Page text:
It’s clear that remote work is here to stay, and there are numerous benefits to enjoy for both businesses and employees alike. However, before a company can fully embrace a remote staff, it needs to ensure it’s in total compliance with state-level employment standards. Multistate employer registration when hiring out of state employees in Arkansas needs to be top-of-mind, for the sake of businesses and employees taking advantage of remote work.
When it comes to hiring out-of-state employees in Arkansas, for example, there’s a host of considerations businesses need to be mindful of. Does your company have a business nexus in Arkansas? What state-level payroll tax considerations do you need to account for? Are there any state-specific employment policies that need to be instituted? It’s important to ask these questions and address them before they become a problem.
SixFifty understands the challenges of multistate compliance, which is why we’ve put together a robust out-of-state hiring tool for companies seeking to capitalize on remote work. Here’s a look at how our tool helps to simplify the process.
Scenario 1: Employee works from home in another state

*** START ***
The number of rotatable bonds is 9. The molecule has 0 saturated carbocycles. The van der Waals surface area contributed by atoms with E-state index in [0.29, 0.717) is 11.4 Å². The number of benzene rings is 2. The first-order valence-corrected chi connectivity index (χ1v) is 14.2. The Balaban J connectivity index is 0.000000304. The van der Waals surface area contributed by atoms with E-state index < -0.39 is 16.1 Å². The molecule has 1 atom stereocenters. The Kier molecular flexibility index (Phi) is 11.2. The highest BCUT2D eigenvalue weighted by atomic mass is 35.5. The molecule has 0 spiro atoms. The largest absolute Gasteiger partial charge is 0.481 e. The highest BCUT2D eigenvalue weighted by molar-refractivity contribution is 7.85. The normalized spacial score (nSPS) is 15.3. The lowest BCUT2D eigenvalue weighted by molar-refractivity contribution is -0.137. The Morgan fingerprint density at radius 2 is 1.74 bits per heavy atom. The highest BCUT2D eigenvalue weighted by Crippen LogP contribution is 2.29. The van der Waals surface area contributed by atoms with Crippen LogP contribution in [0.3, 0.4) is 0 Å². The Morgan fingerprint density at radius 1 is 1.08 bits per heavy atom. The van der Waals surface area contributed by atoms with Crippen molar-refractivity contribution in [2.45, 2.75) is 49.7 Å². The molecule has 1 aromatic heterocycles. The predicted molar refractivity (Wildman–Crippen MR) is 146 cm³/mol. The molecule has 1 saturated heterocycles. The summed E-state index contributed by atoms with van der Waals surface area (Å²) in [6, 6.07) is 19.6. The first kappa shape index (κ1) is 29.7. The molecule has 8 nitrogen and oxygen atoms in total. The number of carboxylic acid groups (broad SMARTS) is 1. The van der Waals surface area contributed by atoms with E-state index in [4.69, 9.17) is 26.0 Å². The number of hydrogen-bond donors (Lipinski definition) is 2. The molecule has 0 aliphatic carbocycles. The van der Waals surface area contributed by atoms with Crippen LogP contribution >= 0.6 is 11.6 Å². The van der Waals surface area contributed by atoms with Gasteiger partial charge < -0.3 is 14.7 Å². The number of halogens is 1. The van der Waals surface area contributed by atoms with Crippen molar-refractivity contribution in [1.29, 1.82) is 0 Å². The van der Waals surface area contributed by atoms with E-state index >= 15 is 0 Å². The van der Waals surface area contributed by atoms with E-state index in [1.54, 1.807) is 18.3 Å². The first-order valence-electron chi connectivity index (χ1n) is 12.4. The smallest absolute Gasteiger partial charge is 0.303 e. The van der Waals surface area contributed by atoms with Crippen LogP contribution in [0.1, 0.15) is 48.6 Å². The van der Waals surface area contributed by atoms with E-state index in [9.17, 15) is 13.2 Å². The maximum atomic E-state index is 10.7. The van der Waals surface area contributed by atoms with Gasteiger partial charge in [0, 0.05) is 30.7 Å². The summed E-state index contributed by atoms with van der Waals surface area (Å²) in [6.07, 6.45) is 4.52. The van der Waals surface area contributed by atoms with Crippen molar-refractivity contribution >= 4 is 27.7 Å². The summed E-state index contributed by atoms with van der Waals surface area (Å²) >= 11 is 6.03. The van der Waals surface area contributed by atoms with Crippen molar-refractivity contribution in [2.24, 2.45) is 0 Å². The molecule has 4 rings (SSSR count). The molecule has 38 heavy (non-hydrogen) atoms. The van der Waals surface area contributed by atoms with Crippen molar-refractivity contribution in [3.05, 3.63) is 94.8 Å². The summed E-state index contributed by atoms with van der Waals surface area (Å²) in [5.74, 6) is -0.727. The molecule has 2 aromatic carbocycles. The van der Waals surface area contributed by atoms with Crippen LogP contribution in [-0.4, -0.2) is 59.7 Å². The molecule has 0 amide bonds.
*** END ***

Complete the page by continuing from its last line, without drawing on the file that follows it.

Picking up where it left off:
Remote work has opened borders for employees, and many have begun to move throughout the country. If you have current employees that move to Arkansas, you’ll need to make sure your organization becomes a registered employer with the state. Even if they work from home full time, Arkansas state-level employment standards apply, which can mean new employment, tax, policy and reporting criteria for your business. It’s important to get ahead of these expectations, to better support employees as they settle down in Arkansas.
Scenario 2: Hiring out-of-state employees in Arkansas
Thinking about hiring talent from the Land of Opportunity? Hiring out-of-state employees in Arkansas means you’ll need to establish a business nexus and make sure your business is registered with the state as a licensed employer. Not only that, you’ll need to make sure your policies, provisions, standards, and employment practices align with Arkansas’ employment requirements. It can be a daunting set of hoops to jump through—especially if your company is based out of a state with different employment standards.